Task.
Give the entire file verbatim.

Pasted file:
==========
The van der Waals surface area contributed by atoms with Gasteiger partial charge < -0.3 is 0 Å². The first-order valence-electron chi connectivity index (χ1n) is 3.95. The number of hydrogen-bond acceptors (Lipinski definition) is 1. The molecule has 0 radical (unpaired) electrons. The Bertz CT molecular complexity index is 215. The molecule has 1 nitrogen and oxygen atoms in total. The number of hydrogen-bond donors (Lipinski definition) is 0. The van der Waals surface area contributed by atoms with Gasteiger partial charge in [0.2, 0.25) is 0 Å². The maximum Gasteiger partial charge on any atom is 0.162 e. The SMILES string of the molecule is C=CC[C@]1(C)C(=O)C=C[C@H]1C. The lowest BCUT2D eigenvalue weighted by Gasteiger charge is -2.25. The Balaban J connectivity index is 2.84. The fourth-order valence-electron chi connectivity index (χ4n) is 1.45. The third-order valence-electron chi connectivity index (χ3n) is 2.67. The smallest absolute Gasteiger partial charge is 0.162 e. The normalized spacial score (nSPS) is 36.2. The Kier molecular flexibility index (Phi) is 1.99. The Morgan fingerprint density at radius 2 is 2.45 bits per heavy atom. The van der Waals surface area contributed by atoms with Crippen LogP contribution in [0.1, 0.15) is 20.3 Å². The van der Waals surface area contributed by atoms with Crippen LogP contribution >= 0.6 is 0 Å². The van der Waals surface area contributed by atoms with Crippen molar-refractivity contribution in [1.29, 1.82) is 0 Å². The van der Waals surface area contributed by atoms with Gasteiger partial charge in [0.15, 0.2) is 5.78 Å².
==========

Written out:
The van der Waals surface area contributed by atoms with Gasteiger partial charge < -0.3 is 0 Å². The first-order valence-electron chi connectivity index (χ1n) is 3.95. The number of hydrogen-bond acceptors (Lipinski definition) is 1. The molecule has 0 radical (unpaired) electrons. The Bertz CT molecular complexity index is 215. The molecule has 1 nitrogen and oxygen atoms in total. The number of hydrogen-bond donors (Lipinski definition) is 0. The van der Waals surface area contributed by atoms with Gasteiger partial charge in [0.2, 0.25) is 0 Å². The maximum Gasteiger partial charge on any atom is 0.162 e. The SMILES string of the molecule is C=CC[C@]1(C)C(=O)C=C[C@H]1C. The lowest BCUT2D eigenvalue weighted by Gasteiger charge is -2.25. The Balaban J connectivity index is 2.84. The fourth-order valence-electron chi connectivity index (χ4n) is 1.45. The third-order valence-electron chi connectivity index (χ3n) is 2.67. The smallest absolute Gasteiger partial charge is 0.162 e. The normalized spacial score (nSPS) is 36.2. The Kier molecular flexibility index (Phi) is 1.99. The Morgan fingerprint density at radius 2 is 2.45 bits per heavy atom. The van der Waals surface area contributed by atoms with Crippen LogP contribution in [0.1, 0.15) is 20.3 Å². The van der Waals surface area contributed by atoms with Crippen LogP contribution >= 0.6 is 0 Å². The van der Waals surface area contributed by atoms with Crippen molar-refractivity contribution in [1.29, 1.82) is 0 Å². The van der Waals surface area contributed by atoms with Gasteiger partial charge in [0.15, 0.2) is 5.78 Å².